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FCRA - BOOKS OF ACCOUNT & METHOD OF ACCOUNTING


Accounting for foreign contribution received in kind -

As per rule 8(1)(a), account has to be maintained for foreign contribution received in kind. Form FC-6 provided the format and the manner in which the receipt as well as the utilisation of contributions received in kind. The entries made in FC-6 should correspond with entries made in Form FC-3.

Maintenance of form FC-6 - An organisation may keep the Form FC-6 in a book form. Form FC-6 requires the following information to be recorded in case of receipt :

           (i) Date
           (ii) Name and Address of the Donor
           (iii) Mode of receipt
           (iv) Purpose of receipt
           (v) Quantity received
           (vi) Approximate value
           (vii) Date of intimation send to Central Government

Recording of specified information - With regard to utilisation and disposal of contributions received in kind, Form FC-6 requires the following information to be recorded :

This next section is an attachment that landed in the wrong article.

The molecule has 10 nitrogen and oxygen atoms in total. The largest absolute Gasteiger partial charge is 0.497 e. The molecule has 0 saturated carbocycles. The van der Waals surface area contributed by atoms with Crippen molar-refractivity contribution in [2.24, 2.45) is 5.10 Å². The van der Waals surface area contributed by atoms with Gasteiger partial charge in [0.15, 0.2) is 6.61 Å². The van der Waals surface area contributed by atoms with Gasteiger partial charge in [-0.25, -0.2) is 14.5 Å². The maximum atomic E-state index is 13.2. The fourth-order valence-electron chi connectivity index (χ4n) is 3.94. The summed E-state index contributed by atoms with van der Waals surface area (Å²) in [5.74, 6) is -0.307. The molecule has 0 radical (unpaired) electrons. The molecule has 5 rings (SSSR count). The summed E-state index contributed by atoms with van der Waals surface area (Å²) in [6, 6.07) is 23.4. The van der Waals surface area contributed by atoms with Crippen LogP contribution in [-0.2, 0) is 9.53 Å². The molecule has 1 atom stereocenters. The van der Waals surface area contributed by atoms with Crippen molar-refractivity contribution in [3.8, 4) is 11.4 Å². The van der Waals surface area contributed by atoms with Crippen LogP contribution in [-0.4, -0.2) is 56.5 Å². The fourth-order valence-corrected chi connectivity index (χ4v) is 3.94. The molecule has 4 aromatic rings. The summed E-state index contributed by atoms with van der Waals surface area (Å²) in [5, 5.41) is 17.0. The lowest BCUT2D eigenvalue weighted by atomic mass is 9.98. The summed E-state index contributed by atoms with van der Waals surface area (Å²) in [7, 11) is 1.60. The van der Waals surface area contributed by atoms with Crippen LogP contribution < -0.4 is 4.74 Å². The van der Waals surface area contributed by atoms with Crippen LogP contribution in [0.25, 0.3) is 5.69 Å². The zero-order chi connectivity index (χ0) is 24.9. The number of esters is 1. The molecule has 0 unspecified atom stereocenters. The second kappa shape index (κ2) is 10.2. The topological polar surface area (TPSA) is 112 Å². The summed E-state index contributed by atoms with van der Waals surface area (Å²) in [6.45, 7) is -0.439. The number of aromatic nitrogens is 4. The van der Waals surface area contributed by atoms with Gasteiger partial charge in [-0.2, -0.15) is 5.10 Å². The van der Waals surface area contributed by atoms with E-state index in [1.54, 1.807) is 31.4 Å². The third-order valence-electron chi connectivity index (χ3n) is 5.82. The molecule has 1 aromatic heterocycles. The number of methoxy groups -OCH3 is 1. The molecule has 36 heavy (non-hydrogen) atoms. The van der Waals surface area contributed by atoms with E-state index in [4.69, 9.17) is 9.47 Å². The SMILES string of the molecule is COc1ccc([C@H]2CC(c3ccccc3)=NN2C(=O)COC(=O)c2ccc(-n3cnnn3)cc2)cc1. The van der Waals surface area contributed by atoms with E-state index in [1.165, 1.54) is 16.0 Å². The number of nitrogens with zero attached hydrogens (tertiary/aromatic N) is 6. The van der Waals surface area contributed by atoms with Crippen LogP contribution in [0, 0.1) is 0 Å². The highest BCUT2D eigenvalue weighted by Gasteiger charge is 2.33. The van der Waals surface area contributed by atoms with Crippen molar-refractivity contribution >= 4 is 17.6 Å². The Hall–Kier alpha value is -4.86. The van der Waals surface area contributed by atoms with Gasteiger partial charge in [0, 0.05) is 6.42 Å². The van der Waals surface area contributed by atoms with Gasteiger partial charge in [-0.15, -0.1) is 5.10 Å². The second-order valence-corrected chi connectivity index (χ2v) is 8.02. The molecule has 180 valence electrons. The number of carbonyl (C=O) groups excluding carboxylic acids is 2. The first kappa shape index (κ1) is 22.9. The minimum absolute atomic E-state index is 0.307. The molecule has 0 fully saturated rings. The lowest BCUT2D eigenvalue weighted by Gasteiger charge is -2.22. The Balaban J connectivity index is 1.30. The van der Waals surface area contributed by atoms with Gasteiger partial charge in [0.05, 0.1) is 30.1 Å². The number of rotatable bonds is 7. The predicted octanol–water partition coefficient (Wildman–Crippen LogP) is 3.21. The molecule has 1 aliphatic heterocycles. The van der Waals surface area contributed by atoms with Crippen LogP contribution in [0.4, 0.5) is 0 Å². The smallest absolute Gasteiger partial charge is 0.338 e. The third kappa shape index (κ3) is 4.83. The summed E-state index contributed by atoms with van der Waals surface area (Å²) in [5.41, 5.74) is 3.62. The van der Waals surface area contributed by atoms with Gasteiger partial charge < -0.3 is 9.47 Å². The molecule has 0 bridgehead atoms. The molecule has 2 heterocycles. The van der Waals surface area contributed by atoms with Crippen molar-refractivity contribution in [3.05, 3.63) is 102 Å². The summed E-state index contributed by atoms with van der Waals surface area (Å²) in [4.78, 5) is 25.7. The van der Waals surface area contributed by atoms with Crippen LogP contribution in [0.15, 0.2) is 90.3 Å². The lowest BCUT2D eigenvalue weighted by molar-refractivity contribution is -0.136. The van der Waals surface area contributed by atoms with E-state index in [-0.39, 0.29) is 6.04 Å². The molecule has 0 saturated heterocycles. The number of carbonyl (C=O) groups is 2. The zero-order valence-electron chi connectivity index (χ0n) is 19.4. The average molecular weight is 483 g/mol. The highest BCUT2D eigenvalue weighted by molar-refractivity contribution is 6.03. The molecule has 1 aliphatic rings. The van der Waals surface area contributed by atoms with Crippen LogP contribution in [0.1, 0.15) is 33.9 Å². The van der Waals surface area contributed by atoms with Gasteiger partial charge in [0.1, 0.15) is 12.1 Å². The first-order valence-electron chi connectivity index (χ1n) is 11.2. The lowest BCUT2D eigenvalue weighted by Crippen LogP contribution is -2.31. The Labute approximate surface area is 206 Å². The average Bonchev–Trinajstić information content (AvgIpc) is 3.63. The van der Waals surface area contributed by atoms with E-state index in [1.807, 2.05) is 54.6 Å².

(i) Date
            (ii) Name and Address of the Donee
            (iii) Purpose
            (iv) Quantity utilised by the organisation
            (v) Quantity sold
            (vi) Quantity otherwise transferred
            (vii) Quantity, if sold, the amount for which sold
            (viii) Reference to entry in FCRA account
            (ix) Quantity in stock

It may be noted that it is not necessary to file Form FC-6 with FCRA return in Form FC-3. In case when article is sold and some revenue is generated in Indian currency, such amount should be shown as receipt in Form FC-3 as well as the FCRA cash book.